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Protests across the nation for Trayvon Martin

In Los Angeles, police clash with some marchers, but rallies elsewhere are mostly peaceful. George Zimmerman's legal woes may not be over.

July 14, 2013|By Molly Hennessy-Fiske, Joe Mozingo and Andrew Blankstein
  • Supporters of Trayvon Martin's family attend church in Sanford, Fla.
Supporters of Trayvon Martin's family attend church in Sanford,… (Carolyn Cole / Los Angeles…)

Trayvon Martin supporters marked the first day after George Zimmerman's acquittal with protests in Los Angeles, New York and elsewhere Sunday, blocking the 10 Freeway for about 20 minutes, while President Obama called Martin's killing a tragedy and asked Americans to honor the jury's verdict.

The Los Angeles Police Department called a citywide tactical alert and made at least one arrest, saying protesters threw rocks and batteries at officers just north of the freeway. LAPD Cmdr. Andy Smith said police responded by firing nonlethal rounds. By late evening, demonstrators were marching on several streets, disrupting traffic but otherwise remaining peaceful.

In New York, chanting protesters massed in Times Square after marching about two miles from an earlier rally in Union Square. Protests also took place in Chicago, Oakland and Sanford, Fla.

PHOTOS: George Zimmerman trial, aftermath

In Florida, Zimmerman spent the day in seclusion after a six-person jury found him not guilty of second-degree murder and manslaughter Saturday night. One of his attorneys said Zimmerman intended to get his gun back because he needed it more than ever.

Martin's family kept a low profile after initially reacting to the verdict via Twitter.

"Thanks to everyone who are with us and who will be with us [so] we together can make sure that this doesn't happen again," Martin's father, Tracy Martin, tweeted.

In Washington, Obama said he respected the jury's decision and asked the nation to reflect on gun violence. He called Martin's death a tragedy, "Not just for his family, or any one community, but for America."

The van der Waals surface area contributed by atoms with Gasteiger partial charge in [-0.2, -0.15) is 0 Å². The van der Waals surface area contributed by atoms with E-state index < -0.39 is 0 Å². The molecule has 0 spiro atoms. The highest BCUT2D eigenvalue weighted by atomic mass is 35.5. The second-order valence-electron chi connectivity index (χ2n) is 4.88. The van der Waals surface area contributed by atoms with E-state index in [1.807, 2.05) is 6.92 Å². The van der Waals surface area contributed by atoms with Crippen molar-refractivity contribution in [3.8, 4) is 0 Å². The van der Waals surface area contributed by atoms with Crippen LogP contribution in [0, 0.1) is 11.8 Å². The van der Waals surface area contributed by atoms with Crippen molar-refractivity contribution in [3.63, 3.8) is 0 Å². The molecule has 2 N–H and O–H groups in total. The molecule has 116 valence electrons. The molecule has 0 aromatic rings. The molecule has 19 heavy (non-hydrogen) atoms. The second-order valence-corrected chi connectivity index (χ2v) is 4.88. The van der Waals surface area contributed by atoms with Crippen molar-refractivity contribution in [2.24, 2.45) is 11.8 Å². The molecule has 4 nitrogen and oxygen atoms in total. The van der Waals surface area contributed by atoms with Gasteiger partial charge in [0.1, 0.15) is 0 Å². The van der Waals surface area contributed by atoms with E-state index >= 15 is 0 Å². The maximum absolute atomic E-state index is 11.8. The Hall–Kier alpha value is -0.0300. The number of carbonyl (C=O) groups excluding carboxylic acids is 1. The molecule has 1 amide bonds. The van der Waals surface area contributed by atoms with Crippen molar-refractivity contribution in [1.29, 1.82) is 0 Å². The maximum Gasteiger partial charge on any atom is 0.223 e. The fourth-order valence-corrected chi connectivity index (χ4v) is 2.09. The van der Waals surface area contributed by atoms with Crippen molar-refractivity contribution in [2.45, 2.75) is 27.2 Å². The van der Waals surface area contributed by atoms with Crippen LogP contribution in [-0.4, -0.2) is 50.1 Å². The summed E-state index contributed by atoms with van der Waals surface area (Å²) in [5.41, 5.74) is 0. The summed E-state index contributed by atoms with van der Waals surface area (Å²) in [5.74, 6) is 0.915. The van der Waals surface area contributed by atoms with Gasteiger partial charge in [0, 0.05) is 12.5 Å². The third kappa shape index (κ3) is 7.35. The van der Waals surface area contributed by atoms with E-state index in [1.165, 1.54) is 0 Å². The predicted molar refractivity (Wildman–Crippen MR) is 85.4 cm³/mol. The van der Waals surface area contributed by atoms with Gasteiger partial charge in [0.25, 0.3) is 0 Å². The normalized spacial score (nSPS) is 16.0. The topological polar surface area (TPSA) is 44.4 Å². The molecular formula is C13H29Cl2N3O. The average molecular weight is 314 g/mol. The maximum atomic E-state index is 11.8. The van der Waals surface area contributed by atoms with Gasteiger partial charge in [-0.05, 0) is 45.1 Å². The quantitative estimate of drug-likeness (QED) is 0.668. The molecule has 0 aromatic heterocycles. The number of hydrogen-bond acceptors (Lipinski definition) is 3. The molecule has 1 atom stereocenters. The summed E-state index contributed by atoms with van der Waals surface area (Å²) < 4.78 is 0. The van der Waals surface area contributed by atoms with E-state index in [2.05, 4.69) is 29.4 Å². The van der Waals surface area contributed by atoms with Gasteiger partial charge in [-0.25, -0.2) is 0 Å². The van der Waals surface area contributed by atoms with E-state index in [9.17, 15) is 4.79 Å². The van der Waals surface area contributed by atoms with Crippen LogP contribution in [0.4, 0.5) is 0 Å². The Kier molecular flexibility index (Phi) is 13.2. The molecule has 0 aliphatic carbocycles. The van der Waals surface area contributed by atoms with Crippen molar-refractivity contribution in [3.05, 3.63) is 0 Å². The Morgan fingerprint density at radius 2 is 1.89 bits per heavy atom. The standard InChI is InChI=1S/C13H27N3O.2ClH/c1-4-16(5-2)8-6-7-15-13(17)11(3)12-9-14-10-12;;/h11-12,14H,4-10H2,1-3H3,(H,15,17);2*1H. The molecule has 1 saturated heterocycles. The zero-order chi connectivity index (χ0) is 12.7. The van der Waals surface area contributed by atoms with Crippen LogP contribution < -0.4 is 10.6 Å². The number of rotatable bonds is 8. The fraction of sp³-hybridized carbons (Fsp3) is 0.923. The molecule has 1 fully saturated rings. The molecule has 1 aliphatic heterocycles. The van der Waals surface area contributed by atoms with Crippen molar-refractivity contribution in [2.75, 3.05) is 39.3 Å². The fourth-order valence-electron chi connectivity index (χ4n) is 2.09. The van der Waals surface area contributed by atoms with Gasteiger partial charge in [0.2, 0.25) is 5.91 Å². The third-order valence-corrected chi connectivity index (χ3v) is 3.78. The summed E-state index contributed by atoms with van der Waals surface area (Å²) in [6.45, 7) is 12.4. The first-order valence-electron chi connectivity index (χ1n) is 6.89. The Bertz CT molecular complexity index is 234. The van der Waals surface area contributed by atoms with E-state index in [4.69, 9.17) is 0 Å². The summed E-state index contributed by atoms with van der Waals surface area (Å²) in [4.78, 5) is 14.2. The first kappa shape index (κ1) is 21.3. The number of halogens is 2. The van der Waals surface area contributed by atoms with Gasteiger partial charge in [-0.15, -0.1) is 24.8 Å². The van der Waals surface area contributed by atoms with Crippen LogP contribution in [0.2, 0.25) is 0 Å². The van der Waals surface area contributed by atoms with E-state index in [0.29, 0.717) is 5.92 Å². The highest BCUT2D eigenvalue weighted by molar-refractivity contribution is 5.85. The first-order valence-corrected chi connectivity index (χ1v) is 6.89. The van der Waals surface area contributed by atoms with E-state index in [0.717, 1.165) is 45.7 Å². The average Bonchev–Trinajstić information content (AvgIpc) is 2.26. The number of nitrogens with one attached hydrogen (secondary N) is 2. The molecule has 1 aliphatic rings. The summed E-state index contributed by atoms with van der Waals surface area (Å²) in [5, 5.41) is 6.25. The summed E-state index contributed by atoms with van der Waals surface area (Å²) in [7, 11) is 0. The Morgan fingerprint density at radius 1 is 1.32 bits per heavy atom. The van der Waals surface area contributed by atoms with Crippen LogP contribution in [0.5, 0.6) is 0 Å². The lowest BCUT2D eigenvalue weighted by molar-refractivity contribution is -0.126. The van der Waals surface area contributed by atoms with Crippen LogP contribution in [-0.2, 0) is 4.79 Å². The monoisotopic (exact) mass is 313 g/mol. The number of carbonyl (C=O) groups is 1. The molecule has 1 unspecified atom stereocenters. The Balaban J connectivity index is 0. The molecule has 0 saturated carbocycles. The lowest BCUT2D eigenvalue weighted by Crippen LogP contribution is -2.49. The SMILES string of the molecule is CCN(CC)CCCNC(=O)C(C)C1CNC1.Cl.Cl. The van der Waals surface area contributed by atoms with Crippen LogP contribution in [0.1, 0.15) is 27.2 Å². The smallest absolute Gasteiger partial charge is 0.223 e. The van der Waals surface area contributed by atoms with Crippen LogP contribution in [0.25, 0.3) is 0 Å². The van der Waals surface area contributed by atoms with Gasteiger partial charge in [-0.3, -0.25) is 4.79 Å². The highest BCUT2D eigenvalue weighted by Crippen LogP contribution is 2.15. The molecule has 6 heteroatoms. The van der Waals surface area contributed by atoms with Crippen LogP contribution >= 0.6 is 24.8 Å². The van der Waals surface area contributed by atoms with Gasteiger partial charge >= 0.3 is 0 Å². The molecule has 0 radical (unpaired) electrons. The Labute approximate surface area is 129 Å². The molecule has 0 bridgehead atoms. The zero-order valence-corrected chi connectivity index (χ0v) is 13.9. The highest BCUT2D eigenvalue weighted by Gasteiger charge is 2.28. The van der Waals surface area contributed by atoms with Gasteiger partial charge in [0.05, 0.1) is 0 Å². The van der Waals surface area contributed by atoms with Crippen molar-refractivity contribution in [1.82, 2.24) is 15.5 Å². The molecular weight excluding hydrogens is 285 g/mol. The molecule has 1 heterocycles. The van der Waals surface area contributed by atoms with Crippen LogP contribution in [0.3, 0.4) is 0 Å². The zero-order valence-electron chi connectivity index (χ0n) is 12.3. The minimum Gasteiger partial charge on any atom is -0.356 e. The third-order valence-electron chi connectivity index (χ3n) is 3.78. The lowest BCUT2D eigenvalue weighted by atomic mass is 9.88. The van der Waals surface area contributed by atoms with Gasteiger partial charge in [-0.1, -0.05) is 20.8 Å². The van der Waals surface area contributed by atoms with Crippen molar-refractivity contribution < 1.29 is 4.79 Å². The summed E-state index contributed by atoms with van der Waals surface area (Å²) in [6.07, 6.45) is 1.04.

"I know this case has elicited strong passions," the president said. "And in the wake of the verdict, I know those passions may be running even higher. But we are a nation of laws, and a jury has spoken."

Some members of Congress and the National Assn. for the Advancement of Colored People called for the Justice Department to pursue a civil rights case against Zimmerman. The department issued a statement reiterating that it was still investigating the case.

Martin family attorney Benjamin Crump told ABC's "This Week" that the couple had not ruled out a lawsuit.

"They deeply want a sense of justice. They deeply don't want their son's death to be in vain," Crump said. "They're in disbelief about this verdict. It's just one of the things they have to deal with — they're in church this morning, praying and turning to God, a higher authority, to make sense of it all."

Zimmerman attorney Mark O'Mara told ABC News that his client had received threats and wears a protective vest in public. Zimmerman fears for his safety and needs his gun now "even more," O'Mara said.

"There are a lot of people out there who actually hate him, though they shouldn't," O'Mara said.

Zimmerman still thinks he needed the gun the night he shot Martin, O'Mara said. "I think that he feels, truly in his heart, that if he did not have that weapon he might not be here."

O'Mara said he suspected Zimmerman would have to move away from Sanford and would have a hard time finding work.

"I don't think anyone can hire him.... George is a pariah," he said.

Zimmerman's older brother, Robert Zimmerman Jr., told CNN that George was afraid because "there are people that would want to take the law into their own hands as they perceive it, or be vigilantes in some sense. They think that justice was not served, they won't respect the verdict no matter how it was reached and they will always present a threat to George and his family."

Sanford police stepped up patrols, particularly around the gated community where the shooting occurred, the Retreat at Twin Lakes.

Steve Ornstein, 45, has lived at the stucco complex for four years, just up the street from Zimmerman, whom he knew. On Sunday, Ornstein walked through a grassy yard, down the path behind backyard patios where the killing occurred. He pointed out where Martin had stayed, and homes of various neighbors who testified at the trial.

There were was no sign left, no bloodstains on the concrete and no memorial. But Ornstein said it still felt eerie. He doesn't like to walk back there. Complex managers have suspended the neighborhood watch program indefinitely, he said.

"There's no real winners here," he said, "You're going to have an everlasting grieving family and George, who can't live in society."

Many in Sanford sought solace in church. At the Allen Chapel AME Church, the Rev. Valarie Houston told a packed sanctuary that she struggled to accept what she considered a racially biased verdict.

"Last night, with tears in my eyes and pain in my heart, I couldn't go to sleep," said Houston, who is black. "I didn't want to wake up this morning. The prejudice and injustice pollutes the air of America."

She urged the mostly black parishioners to take action but to protest peacefully.

"The city is in unrest," she said. "It is not over yet."

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